When I tell omnivorous people I'm vegan, they all have the same response. I call it The Confession. There is a high chance that the first sentence is "I don't eat that much meat". This is usually followed by a fairly in-depth explanation of what they've eaten over the past few days, which invariably involves lots of animal products, all of which are somehow "exceptions". A note to those of you without dictionaries: when you do something habitually, it is not an exception. If you have milk in your coffee every single day, butter your bread and eat the special at the cafeteria, then consuming animal products is not an exception in your life. As much as it grosses me out to hear the details of who my beloved omni friends are eating this week, the unsolicited information isn't why I think of this as The Confession. It's the way that the information is given and justified, with turned-up sentence ends full of question marks and a vaguely guilty look, as if they somehow want me to say it's okay (which I won't). At the very best, I will summon all of my diplomatic skills and remind myself that friendships are valuable, and say nothing. More commonly, I ask them to stop, because it really does disgust me to hear it, much like most omnivores would be disgusted to hear a firsthand account of cannabalism. I also ask them to stop because it makes me sad to know that someone I love is doing something I find so very wrong when they could do otherwise.
However, I do have a pressing question, which I've never actually asked in response to The Confession, because I don't know that I could reliably dodge a projectile at close range. But now that I'm alone in the kitchen, I can ask it: If you don't think you're doing anything wrong, then why are you going to such great lengths to a) convince me that you rarely do it and b) justify it? I don't spontaneously ask omnivores what they eat or why, even though people often ask me to why I'm vegan, or ask me to justify refusing to eat/wear/do something not vegan. I try to remember to say that I'll explain my decision, but I don't feel the need to justify it. We don't justify behavior when we think that behavior is okay, and we certainly don't try to convince others that we're behaving otherwise, even if that behavior challenges a social norm. Imagine it. Can you picture someone blushing and muttering "Oh, I rarely volunteer. Except yesterday. And last week. But that was exceptional." or "I try not to tell little girls that they are equal to boys. I know, well, except for last week when my daughter asked about being a fireman. Oh, and there was that incident with the doll purchase, but other than every night before she goes to bed, I try not to challenge the dominant idea that she's just not as important as a boy." ? If I feel the need to justify or hide something in my life, either to myself or to others, it gets me thinking: what about this is making me uncomfortable? Sometimes it's that I'm doing something wrong. Sometimes I'm passively allowing some sort of screwy dynamic, or selling out to make others happy. Usually, if I find myself justifying something, it's a good indication that things have to change. So don't confess your omnivorous activities to me. I won't tell you it's okay, and I won't buy any of your excuses. Instead, howabout if I give you yummy food and silly dances that I don't need to justify. But I do like to share.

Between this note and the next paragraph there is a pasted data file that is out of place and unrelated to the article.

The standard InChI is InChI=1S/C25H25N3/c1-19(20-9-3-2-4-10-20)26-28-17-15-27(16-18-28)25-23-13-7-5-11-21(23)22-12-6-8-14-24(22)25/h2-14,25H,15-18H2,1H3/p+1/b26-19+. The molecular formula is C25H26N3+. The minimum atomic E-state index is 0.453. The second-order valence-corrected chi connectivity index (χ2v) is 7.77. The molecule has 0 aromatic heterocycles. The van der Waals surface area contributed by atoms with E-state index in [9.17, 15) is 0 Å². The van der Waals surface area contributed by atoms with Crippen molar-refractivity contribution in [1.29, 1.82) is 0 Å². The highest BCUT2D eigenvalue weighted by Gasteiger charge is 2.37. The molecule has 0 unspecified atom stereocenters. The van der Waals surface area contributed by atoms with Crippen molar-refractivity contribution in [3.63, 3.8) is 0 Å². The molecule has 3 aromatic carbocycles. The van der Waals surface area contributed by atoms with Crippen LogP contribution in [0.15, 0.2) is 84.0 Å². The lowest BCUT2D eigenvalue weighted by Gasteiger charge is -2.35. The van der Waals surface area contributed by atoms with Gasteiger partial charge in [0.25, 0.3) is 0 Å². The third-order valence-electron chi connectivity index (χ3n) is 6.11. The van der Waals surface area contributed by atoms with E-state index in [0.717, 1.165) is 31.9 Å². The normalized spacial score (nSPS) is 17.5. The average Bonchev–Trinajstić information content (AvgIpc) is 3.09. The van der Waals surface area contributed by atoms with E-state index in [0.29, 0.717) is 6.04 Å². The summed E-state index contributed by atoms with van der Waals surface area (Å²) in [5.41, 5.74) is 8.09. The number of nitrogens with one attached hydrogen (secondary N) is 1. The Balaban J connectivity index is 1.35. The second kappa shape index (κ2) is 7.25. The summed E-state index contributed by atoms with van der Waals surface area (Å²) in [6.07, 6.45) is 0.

above is quick-ish post-running food. i almost couldn't wait long enough to take a picture before eating. it was a perfect clear cold night and the streetlamps were doing wonderful gothic novel things to the trees. i was a little afraid of vampires. it was a wonderful run. afterwards i made this: chickpea pancake (chickpea flour, barley flour, salt, nutritional yeast, baking soda, water) attacking, or possibly lovingly hugging a mess of veg (aubergine, and onion cooked in veg stock, a dab of red wine, basil, oregano and capers. at the last minute i added some spinach and leftover garlic-roasted tomatoes from the squash cocoa nib soup that i am still dreaming about). if you use japanse eggplant and have leftover tomatoes like i did, the whole thing only takes about 10 minutes, which is good, because i was thinking about gnawing on one of the kitchen chairs.
run/cook/dance/rant track: shriekback (big night music) and the clash (london calling).